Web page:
Funds from the woman in America and one of her friends, also purchased sand and cement and a protective grill for finishing touches on the grotto of Our Lady of Good Health, and provided for a distribution of yellow rice after the blessing Mass. Finally, Fr. Varghese was able to position a new St. Joseph statue atop Holy Family Mission's stage, the site of Holy Day Masses and special events, such as Communions and Confirmations. He chose to do so, after dreaming that St. Joseph was urging him to give the Saint a prominent role at Holy Family Mission.

When the funds came to him in the final possible moments to complete these mission projects in time, Fr. Varghese wrote that he was "so happy and jumped and danced like David the King."

The shrine of Our Lady of Good Health
features an innovative design, where
faithful can enter from the street or the
mission compound.
Just a day before the Feast of St. Joseph, when five priests were due to arrive to bless the grotto and arch at his mission, Fr. Varghese said he was "in front of the Blessed Sacrament for one hour thanking the Lord," but that he was also "worrying whether the grotto may (be) complete."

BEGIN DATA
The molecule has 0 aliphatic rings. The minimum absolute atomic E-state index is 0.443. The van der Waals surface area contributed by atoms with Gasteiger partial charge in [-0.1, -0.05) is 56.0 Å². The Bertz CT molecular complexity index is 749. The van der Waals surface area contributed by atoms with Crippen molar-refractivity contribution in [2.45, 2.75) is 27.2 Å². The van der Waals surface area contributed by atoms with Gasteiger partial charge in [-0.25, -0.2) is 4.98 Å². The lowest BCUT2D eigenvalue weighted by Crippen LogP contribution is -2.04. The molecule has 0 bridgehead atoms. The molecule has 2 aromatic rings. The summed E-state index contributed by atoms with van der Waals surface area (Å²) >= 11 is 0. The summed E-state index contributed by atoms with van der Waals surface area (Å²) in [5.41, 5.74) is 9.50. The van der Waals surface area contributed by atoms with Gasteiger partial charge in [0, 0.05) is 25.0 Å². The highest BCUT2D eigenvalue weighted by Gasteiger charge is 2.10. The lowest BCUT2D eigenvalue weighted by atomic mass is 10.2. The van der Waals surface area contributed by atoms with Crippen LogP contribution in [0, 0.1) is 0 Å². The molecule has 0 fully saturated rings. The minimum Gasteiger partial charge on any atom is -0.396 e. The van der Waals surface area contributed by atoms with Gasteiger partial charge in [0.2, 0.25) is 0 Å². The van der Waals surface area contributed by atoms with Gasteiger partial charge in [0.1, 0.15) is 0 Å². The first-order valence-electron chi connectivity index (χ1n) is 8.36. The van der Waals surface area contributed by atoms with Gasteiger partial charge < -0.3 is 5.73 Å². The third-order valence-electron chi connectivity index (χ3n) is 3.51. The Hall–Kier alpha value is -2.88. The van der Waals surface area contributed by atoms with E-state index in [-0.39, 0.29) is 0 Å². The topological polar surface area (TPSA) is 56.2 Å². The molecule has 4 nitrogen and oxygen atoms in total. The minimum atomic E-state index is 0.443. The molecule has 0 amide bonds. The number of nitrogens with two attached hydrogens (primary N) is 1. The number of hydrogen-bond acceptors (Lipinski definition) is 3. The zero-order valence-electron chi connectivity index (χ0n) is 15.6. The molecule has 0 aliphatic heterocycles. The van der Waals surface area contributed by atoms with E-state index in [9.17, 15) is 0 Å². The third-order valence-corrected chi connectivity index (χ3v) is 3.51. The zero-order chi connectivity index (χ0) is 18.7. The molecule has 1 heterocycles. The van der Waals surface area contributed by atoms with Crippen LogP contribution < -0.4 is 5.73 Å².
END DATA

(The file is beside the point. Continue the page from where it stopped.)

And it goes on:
Thankfully, most of the work was finished in time for the Mass.

"The blessings were very solemn, " wrote Fr. Varghese. "The priests are all happy. More (than) that, people are happy. More than (that), Mother Mary is happy…So that's why I am happy.

"The grotto is blessed by Fr. Mareddy. The Archbishop congratulated and sent blessings...After the Mass I was able to give yellow rice to the people.

Five priests traveled in to bless the new arch and grotto,
a special honor for Fr. Varghese, as he celebrates
his 10-year Jubilee.
On May 5th, Fr. Varghese celebrates his 10-year jubilee as a priest. His people are preparing to say “goodbye,” as the priest is reassigned to serve another poor mission after Easter. He leaves behind a more beautiful mission compound that honors God, uplifts the dignity of the faithful, and offers blessings to the next pastor.

Blessing yellow rice 

to be distributed to the people.

Fr. Varghese (left),  and Fr. Mareddy, from the Diocese of Orissa, up north. 
Crowds gather as the new shrine of Our Lady
of Good Health is unveiled.

Receiving Communion at the feast day Mass.

A sign board tells the story of Our Lady of
Good Health.